By: Msgr. Stuart Swetland
Epiphany of the Lord, Jan. 3
Isaiah 60:1-6; Psalm 72:1-2,7-8,10-11,12-13; Ephesians 3:2-3a,5-6; Matthew 2:1-12
VERY OFTEN our Sunday readings are selected so as to emphasize the “prophecy-fulfillment” mode of reading sacred Scripture. This means that the first reading from the Old Testament is seen to be fulfilled in the proclamation of the Gospel of the day. The way that St. Augustine taught this approach to reading the Scriptures was “the New Testament lies hidden in the Old and the Old is fulfilled in the New” (cf. Catechism of the Catholic Church 129).
There is little doubt that those responsible for the lectionary wish us to see Isaiah 60:1-6 as a foreshadowing of the events we celebrate in the Feast of the Epiphany and that are recorded in Matthew 2:1-12. The “wealth of the nations” — gold and frankincense (no mention of myrrh in Isaiah) are brought from afar by “caravans of camels” bearing wise men who seek the “light,” “the splendor,” “the glory of the Lord,” shining rom “Jerusalem.”
In addition to the first reading, the Psalm (Psalm 72) also foreshadows the Gospel. The Gentile kings (magi) shall offer “gifts,” “tribute,” and “homage” and “all nations shall serve him.”
THIS IS, of course, an acceptable way to read the Old Testament. But the Catechism reminds us that the Old Testament has its “own intrinsic value.” It is worth quoting the Catechism (CCC 129) on this teaching: “Christians . . . read the Old Testament in the light of Christ crucified and risen. Such typological reading discloses the inexhaustible content of the Old Testament; but it must not make us forget that the Old Testament retains its own intrinsic value as revelation reaffirmed by our Lord himself” (cf. Mark 12:29-31).
If we always emphasize the parts of an Old Testament passage that we see fulfilled in the New, we may lose sight of some other key insights or teaching that the verses contain for us. Take today for example. In Isaiah 60:1-6, the prophet is depicting the New Jerusalem that the prophet takes as “a symbol of God’s holy people” (“Commentary on the Readings of the Lectionary,” Robert Crotty, CP, and Gregory Manly, CP, p. 52). This New Jerusalem will be a place and a time of fulfillment because “the glory of the Lord shines upon you.”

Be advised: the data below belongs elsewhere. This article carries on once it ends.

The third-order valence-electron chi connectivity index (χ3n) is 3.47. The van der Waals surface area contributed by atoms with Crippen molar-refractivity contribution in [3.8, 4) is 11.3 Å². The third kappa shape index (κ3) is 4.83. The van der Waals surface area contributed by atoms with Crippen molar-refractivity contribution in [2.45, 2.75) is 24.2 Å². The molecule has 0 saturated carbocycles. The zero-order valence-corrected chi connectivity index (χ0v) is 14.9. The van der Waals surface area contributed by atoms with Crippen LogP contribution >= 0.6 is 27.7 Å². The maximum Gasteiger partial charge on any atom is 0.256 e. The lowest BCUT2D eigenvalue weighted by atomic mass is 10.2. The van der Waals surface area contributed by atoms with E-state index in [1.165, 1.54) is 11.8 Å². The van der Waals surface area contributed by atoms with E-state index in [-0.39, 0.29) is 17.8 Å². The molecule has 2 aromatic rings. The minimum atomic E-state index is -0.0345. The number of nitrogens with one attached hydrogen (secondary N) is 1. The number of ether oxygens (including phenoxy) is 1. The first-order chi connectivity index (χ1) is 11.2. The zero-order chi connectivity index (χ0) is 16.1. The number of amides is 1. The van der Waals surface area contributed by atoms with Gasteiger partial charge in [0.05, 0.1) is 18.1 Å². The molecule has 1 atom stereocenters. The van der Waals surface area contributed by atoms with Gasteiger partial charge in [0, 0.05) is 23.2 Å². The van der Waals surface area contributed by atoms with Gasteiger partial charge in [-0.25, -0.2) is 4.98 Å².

This glory is, according to the Catholic Encyclopedia a “manifestation of the Divine Majesty.” God is making himself known by shining upon the New Jerusalem that thus becomes radiant with God’s glory. It can become what it was meant to be, a “light unto the Nations” and a place for all peoples to gather.
THIS MANIFESTATION of God’s glory is meant to transform God’s holy people. They will become “radiant.” Their “hearts shall throb and overflow.”
In Psalm 72, the psalmist states that “justice shall flower” and there will be “profound peace.” A king will be raised up who shall “rescue the poor when he cries out and the afflicted when he has no one to help him. He shall have pity for the lowly and the poor; the lives of the poor he shall save.”
Of course that king is Jesus Christ, whom magi come to adore in today’s Gospel. But while he is King of Kings and Lord of Lords, our King has given us a share in his kingly, priestly and prophetic office. We, you and I, carry on his mission. We rule in his place as priests, prophets and kings. In other words, we must continue the mission of Jesus Christ. That is what the name “Christian” implies.
Thus we should be rescuing the lives of the poor. The lowly and the forsaken should be receiving our pity (compassion and mercy). We should be hearing the cries of those who have no one else to help them. Those cries should move us to tears and to action. Our hearts should throb and overflow and we should be radiant, reflecting the presence of God in our hearts.
AS ST. PAUL reminds us in today’s second reading, all nations (all people) are coheirs and copartners with us in the promises of Christ Jesus (cf. Ephesians 3:2-6). In a particular way, those who are in the darkness need to see reflected in our merciful love and service the glory of God made manifest in us and radiated out into a world in need.
Today, as we celebrate the manifestation of God’s glory in Jesus Christ to the magi of old, we know that wise men still seek him. But the wise also know that we seek him not just for ourselves but so we can serve him by serving those around us, especially those most in need. For as Jesus teaches in the Sermon on the Mount: “Let your light so shine before men, that they might see your good works, and glorify your father in heaven” (Matthew 5:16).
A priest of the Diocese of Peoria, Msgr. Stuart Swetland is the Most Rev. Harry J. Flynn Professor of Christian Ethics at Mount St. Mary University in Emmitsburg, Md.